Maternal-fetal medicine expert dispels myth about pregnancy, fertility and the COVID-19 vaccine

 The spread of COVID-19 vaccine misinformation is an ongoing public health threat. The Center for Disease Control and Prevention (CDC) recently reported the hospitalization of 22,000 pregnant women due to the coronavirus. As of late September, 161 of those women had died. The CDC’s COVID-NET tracker shows that 97 percent of those hospitalized mothers-to-be failed to get immunized.

Despite reassurances from experts across the country, the myth that the COVID-19 vaccine causes infertility persists. Medical groups, such as the American College of Obstetrics and Gynecology (ACOG) and the Society for Maternal-Fetal Medicine (SMFM), strongly recommend that all pregnant or lactating women get their shots. According to the SMFM, “vaccination is the best way to reduce the risks of COVID-19 infection and COVID-related complications” for a mother and her baby.

“For decades, physicians have vaccinated women against a host of preventable diseases,” said Dr. James Christmas, a maternal-fetal medicine specialist with HCA Virginia. “There is no evidence of any adverse impact from the coronavirus vaccine on female or male fertility.” With millions of administered doses, researchers and doctors have proven that these vaccines are safe for pregnant women.

COVID-19 puts women at risk

What can harm pregnant or lactating women is COVID-19 itself.

“Pregnant women who become ill with the coronavirus are more likely to develop severe respiratory illness than their non-pregnant peers,” says Dr. Christmas. Doctors have seen higher death and miscarriage rate in unvaccinated pregnant women who contract COVID than those who received the vaccine. “The deadly illness can also have adverse outcomes for the baby, such as preterm birth or admission to the neonatal intensive care unit (NICU).” However, when moms are protected, evidence shows that the antibodies cross the placenta to immunize the fetus.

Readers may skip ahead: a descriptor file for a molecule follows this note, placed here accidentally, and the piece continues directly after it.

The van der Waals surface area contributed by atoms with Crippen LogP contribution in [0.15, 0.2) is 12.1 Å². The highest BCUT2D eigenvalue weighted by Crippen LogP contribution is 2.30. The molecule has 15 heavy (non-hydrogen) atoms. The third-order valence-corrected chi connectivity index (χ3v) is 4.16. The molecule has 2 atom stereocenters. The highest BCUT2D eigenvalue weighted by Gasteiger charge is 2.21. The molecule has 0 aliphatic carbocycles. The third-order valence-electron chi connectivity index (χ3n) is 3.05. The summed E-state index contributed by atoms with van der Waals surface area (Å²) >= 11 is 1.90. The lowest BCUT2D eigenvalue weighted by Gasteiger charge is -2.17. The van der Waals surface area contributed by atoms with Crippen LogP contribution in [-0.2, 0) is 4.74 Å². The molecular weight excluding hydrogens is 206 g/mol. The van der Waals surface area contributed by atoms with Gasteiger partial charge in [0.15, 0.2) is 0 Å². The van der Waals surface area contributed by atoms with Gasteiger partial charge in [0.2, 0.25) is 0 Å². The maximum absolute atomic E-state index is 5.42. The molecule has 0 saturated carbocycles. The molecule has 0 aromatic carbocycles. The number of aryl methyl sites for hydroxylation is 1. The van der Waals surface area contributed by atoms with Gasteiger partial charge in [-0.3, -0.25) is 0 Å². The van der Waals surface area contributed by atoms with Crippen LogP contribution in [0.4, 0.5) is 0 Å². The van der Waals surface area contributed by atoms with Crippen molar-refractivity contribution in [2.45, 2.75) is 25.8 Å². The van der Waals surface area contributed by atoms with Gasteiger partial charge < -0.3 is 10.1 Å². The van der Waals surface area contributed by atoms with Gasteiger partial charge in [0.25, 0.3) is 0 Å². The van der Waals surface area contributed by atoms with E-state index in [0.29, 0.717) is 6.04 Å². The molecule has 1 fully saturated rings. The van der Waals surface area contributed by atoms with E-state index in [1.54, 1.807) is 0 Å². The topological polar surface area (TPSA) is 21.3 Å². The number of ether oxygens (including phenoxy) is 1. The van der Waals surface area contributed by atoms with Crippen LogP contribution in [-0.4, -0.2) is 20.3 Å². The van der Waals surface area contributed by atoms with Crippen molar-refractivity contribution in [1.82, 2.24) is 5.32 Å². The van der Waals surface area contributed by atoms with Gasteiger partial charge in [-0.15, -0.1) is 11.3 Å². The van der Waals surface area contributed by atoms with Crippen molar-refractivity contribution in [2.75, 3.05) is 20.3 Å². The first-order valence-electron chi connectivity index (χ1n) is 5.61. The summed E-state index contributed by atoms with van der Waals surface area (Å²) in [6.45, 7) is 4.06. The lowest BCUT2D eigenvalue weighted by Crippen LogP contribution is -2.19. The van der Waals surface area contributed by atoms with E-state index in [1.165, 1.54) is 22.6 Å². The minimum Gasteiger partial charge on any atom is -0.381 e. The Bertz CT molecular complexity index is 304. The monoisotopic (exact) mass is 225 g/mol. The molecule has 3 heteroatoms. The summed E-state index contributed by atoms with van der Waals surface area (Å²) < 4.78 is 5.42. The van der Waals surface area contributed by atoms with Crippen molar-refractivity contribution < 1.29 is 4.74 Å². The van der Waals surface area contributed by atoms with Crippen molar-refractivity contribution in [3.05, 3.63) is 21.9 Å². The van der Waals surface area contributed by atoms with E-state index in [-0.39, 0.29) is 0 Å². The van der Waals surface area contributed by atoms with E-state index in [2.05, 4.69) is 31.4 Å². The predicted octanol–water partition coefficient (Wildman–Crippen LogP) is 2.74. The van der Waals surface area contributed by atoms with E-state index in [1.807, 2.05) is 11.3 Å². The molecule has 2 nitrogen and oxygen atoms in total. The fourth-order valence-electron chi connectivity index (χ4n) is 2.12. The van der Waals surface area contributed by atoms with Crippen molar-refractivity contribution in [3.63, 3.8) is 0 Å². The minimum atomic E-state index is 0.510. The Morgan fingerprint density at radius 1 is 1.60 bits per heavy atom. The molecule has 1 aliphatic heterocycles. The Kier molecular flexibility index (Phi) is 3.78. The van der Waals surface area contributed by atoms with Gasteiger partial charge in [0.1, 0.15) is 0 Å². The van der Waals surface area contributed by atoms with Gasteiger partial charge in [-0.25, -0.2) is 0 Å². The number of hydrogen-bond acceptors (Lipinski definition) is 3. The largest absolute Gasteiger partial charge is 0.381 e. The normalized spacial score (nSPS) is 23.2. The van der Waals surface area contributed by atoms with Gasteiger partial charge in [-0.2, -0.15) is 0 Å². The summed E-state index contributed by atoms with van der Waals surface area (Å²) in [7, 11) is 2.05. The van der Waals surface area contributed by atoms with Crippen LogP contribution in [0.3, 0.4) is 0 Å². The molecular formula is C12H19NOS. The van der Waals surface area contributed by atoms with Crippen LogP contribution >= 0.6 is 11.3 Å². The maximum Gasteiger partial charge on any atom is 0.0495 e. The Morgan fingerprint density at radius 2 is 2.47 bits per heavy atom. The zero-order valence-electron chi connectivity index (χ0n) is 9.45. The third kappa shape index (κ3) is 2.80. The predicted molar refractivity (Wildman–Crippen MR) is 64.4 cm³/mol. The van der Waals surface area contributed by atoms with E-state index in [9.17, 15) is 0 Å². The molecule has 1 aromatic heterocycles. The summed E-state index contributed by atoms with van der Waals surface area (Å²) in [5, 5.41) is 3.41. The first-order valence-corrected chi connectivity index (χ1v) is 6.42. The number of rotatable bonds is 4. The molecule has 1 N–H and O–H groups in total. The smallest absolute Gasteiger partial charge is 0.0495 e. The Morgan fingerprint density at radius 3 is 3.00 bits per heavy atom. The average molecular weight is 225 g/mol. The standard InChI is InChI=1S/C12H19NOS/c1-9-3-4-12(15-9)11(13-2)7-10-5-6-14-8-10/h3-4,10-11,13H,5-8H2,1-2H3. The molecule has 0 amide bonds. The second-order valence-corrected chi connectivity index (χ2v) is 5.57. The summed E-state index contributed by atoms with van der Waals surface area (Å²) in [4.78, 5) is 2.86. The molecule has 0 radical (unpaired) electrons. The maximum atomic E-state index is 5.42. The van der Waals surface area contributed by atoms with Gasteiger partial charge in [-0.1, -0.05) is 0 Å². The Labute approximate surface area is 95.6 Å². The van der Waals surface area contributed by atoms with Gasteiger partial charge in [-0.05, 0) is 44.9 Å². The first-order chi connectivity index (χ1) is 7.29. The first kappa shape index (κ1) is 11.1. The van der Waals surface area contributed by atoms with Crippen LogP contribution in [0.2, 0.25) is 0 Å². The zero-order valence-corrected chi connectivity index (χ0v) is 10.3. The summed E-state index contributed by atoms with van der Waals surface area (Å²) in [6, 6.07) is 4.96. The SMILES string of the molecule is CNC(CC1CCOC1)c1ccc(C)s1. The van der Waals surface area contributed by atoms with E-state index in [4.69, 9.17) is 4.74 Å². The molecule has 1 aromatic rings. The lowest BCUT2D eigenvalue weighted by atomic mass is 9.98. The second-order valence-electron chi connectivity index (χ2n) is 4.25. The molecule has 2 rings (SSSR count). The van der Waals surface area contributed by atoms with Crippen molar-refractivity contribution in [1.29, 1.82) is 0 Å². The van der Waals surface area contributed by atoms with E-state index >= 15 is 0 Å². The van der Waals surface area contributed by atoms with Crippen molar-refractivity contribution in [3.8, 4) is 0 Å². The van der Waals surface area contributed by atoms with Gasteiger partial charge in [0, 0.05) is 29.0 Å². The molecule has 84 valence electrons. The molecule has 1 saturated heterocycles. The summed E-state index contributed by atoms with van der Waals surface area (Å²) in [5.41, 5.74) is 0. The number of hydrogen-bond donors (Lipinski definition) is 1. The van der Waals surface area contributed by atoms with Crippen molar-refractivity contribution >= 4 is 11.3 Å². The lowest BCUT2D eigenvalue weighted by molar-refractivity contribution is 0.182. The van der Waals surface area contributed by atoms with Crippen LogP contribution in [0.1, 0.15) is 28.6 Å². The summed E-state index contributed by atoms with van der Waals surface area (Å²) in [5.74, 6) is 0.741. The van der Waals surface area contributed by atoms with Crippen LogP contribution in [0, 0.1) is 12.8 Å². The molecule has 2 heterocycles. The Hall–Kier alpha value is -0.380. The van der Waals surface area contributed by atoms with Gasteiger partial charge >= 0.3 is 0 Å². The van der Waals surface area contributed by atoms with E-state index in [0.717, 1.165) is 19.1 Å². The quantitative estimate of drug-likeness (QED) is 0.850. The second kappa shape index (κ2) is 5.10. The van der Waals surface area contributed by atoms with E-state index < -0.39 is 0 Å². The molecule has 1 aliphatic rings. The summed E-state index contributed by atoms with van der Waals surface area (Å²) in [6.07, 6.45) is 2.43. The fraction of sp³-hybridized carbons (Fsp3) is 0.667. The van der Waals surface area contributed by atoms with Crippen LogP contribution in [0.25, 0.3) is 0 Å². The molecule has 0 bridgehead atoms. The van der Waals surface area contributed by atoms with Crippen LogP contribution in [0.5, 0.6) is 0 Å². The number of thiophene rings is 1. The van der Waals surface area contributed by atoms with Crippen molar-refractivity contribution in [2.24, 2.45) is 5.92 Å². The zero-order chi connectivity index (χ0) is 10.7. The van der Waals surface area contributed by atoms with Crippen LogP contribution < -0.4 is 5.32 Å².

Protecting a newborn against COVID-19 is essential as babies born during the pandemic are likely to be around unvaccinated siblings that are still too young for immunization.

Why misinformation continues

From preterm labor and complications to infertility and miscarriage, some women endure difficulties and experience loss around pregnancy and fertility. “It is easy for a patient to blame an adverse outcome on recent events, like a vaccine.” says Dr. Christmas. “If someone miscarries three weeks after receiving the COVID-19 vaccine, they think that it must be related. However, the data show no evidence of cause-and-effect between the vaccine and the loss of a pregnancy.”

In the age of social media, misinformation spreads faster than the coronavirus.

Stopping the spread

Whether inside and outside of the exam room, dispelling harmful myths is not an easy task. For years, physicians have dealt with misinformation for every vaccine, including the seasonal flu and childhood illnesses, like measles. “With COVID-19, however, the stakes are higher,” said Dr. Christmas. “Pregnant women are dying from COVID-19 infections, and once you are infected and sick, it is too late for the vaccine to help.”

Maternal-fetal medicine physicians across the country are grappling with how to convince their reluctant patients that the vaccine is essential to a healthy pregnancy. “Pregnant patients should no longer just be offered the vaccine,” he said. “They should be strongly encouraged to vaccinate.”